Gambia is seeking private power producers (PPPs) to develop two solar power plants with a total capacity of 10.5 MW. A call for tenders has recently been launched by the United Nations Development Programme (UNDP).
The United Nations Development Programme (UNDP) has launched a call for expressions of interest for the construction of two solar power plants in BOOT (Build, Own, Operate, Transfer), a specific form of public-private partnership (PPP). The first plant will be located near Farafenni, a town on the Trans-Gambia Highway near the border with Senegal. The 7 MW facility will be equipped with a battery for energy storage.
With 3.5 MW of installed capacity, the second solar park will be built in the locality of Lower Santa Su, on the south bank of the Gambia River. The plant will not require any energy storage facilities. Private power producers (IPPs) interested in the UNDP call for tenders have until April 23, 2019 to apply.
The selected companies will negotiate and then sign a power purchase agreement (PPA) with Gambia National Water & Electric Company (NAWEC), the company that provides the electricity utility. After 20 years of operation (duration of the EPC), the two solar power plants will return to the Gambian State.
The UNDP announcement comes at a time when a renewable energy development programme is being launched in The Gambia. Recently, the government’s initiative has received support from the World Bank and the European Investment Bank (EIB). The two financial institutions have released a total of 164 million euros.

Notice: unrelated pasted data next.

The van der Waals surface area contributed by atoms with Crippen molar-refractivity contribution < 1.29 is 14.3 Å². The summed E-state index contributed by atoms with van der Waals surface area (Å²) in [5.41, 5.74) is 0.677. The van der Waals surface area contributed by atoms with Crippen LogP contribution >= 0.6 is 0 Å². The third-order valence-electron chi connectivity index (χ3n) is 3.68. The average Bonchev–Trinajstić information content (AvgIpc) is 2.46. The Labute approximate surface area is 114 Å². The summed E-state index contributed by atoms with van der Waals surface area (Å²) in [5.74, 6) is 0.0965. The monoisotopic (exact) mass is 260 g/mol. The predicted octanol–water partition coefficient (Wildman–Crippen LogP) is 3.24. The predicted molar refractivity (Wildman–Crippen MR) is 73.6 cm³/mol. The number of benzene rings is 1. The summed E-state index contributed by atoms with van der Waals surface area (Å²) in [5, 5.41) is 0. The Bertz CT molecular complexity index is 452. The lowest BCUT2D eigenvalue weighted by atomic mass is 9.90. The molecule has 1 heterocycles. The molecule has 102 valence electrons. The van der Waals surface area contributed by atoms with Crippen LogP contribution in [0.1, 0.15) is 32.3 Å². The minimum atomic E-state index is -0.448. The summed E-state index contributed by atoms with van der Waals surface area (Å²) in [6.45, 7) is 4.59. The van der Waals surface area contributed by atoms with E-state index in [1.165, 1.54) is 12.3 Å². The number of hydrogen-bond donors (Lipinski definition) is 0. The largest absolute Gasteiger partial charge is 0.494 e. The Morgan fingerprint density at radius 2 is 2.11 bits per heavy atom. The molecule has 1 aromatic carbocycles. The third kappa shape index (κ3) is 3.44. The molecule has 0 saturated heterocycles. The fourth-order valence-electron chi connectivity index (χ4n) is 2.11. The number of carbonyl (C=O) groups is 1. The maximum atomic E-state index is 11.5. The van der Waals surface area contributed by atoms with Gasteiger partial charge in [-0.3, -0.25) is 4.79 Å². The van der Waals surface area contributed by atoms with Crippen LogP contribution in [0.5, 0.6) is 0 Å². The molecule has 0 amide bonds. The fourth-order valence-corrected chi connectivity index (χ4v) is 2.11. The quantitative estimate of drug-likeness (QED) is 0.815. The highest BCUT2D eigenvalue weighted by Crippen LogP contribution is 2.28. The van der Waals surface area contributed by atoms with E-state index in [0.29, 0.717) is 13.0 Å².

According to the Gambian government, the country has significant investment opportunities in the energy sector. The total installed capacity is 125 megawatts (MW) and the actual generation is approximately 75 MW, which is approximately 40 MW less than current demand. About 53% of Gambians do not have access to electricity. “This means that there is significant potential for growth in the energy market,” says the Ministry of Energy. Recent legislation (the Electricity Act of 2004, editor’s note) has partially liberalised the energy market. More specifically, electricity production is open to investors. Transmission and distribution remain the exclusive responsibility of the government, as is customary in many African countries. As part of the new programme, NAWEC is developing a project to build a 20 MW solar power plant and a 430 km transmission line. Infrastructure that will provide electricity to 1,100 schools and health centres in several regions of The Gambia.
Jean Marie Takouleu